Section 2(1) specifically outlaws the USD and other foreign currencies as legal tender in Zimbabwe.
Will the market obey this command? Does the government have the capacity to enforce the ban? This was the same before 2009 but the market simply ignored the law and decided to adopt foreign currencies. The government had no choice but to follow the market. Will it be any different this time around?
One serious probability is that the ban of foreign currencies will only make them significantly more valuable, pushing trade in foreign currencies further into the black market. As they become scarce and as trade in foreign currencies carries more legal risk, so will their price on the market. If the market decides that the Zimbabwe dollar is bad money, by Gresham’s Law, it will drive out the good money, making it scarcer, more valuable and therefore even more expensive to access. This will only exacerbate the problems Zimbabwe is facing. It could be a short and painful resurrection for the Zimbabwe dollar.
There are some exceptions to the general rule banning the use of foreign currency:
Foreign Currency Accounts
The first exception is that Foreign Currency Accounts (FCAs) are still permitted. So a person who has USDs can still open or operate a bank account for foreign currency. They can also make foreign payments from such accounts. For example an importer who wants to pay for goods in South Africa can still use their funds in an FCA. The mention of "foreign payments" by implication excludes local payments from such accounts.
Will FCAs be safe havens for foreign currency holders? Probably. So far, the government has held its promise not to raid these accounts. But some still have nightmares of 2007 when the government raised similar accounts. The government has to remain faithful to its promise or people will be reluctant to put their foreign currency savings in banks.
The second is that certain taxes will still be payable in foreign currency. This refers to customs duty and value-added tax on imported luxury goods. If for example one buys a luxury car, then they would have to pay duty in foreign currency. The government is looking after its interests. It is desperate for foreign currency. The hypocrisy is that the same rules on luxury goods do not apply to political elites. That's why an MP can import a Lamborghini and not pay a single penny in duty. The laws are rigged in favour of political elites. If there was a symbolic change the government could make, it is on such facilities which favour political elites.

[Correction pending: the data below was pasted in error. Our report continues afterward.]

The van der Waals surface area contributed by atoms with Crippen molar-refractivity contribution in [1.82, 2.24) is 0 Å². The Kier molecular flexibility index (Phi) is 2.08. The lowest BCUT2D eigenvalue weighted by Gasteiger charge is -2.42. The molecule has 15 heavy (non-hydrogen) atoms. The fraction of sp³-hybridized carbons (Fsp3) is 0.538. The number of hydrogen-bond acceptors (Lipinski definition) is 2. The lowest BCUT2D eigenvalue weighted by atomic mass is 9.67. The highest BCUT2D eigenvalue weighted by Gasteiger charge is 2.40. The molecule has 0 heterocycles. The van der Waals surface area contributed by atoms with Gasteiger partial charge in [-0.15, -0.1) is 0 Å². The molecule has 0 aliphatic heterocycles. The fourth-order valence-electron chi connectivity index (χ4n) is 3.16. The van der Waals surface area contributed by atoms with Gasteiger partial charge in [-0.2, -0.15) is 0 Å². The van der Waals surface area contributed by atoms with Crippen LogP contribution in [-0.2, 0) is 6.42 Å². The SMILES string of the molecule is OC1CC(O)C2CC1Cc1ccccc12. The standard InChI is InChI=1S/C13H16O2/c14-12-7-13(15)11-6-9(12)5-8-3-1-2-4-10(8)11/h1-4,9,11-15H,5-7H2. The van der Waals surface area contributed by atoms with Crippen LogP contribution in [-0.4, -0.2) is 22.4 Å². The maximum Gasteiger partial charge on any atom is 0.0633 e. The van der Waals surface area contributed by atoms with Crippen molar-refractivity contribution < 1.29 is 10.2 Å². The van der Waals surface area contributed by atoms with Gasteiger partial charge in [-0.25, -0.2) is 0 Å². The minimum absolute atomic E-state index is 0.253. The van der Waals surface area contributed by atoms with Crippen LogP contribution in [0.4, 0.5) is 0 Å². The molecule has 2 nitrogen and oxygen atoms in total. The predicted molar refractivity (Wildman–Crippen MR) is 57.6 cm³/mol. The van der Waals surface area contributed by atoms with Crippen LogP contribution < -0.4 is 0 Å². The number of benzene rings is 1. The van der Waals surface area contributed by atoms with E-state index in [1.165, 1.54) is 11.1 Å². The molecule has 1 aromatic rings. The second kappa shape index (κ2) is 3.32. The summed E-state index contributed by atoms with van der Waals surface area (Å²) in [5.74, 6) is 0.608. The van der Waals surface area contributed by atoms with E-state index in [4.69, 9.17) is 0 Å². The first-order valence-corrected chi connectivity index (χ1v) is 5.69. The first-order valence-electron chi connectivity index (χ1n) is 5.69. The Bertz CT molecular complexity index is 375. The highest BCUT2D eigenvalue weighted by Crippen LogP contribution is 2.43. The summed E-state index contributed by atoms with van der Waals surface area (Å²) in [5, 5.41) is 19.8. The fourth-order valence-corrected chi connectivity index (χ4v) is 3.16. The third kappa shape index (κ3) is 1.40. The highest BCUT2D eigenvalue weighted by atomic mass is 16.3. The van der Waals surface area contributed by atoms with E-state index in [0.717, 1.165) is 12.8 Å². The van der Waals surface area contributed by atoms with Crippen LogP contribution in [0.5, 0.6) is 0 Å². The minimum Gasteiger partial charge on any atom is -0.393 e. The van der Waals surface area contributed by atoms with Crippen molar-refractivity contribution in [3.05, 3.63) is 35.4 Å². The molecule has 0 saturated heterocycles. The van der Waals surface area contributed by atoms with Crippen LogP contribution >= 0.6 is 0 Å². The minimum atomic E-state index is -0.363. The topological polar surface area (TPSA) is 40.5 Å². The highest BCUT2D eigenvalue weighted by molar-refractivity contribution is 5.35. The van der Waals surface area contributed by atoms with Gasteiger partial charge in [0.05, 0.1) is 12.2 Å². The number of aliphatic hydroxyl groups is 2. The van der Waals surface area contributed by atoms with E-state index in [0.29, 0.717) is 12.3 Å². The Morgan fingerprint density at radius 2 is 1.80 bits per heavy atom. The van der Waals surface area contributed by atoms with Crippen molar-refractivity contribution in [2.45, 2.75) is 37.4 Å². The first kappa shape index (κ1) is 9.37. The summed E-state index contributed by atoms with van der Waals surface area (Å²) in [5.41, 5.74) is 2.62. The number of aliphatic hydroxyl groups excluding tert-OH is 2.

International air travel
A third exception is for airline tickets or international travel. If one wants to travel to Dubai, the airline can charge in foreign currency without violating the law. This is a response to foreign airline service providers who would not be comfortable with the new Zimbabwe dollar. However, this sounds like admission in advance by the government of the inherent weakness of the Zimbabwe dollar. One way is to look at it as pragmatic, but another is that it’s a show of lack of confidence in the new local currency.
Overall, SI142/19 announced the return of a fully-fledged local currency – the Zimbabwe dollar. There have been a few statements in recent weeks to that effect, the latest of which put the timeline at 9 months. It’s now clear that this was a decoy. The government gave the impression that it was a long way off. In that way, it managed to ambush the market. Nevertheless, insiders would have used the inside information to protect their positions. Indeed, they might even make significant profits from this situation.
The other question is how will the market react to the ambush? This is a huge gamble and it’s sink or swim for Zimbabwe. If the gamble doesn’t work and the Zimbabwe dollar suffers a similar fate to its predecessor the consequences will be unimaginable. The government will have run out of options. This was one of the final cards. They have thrown it in. Let’s see how the market responds.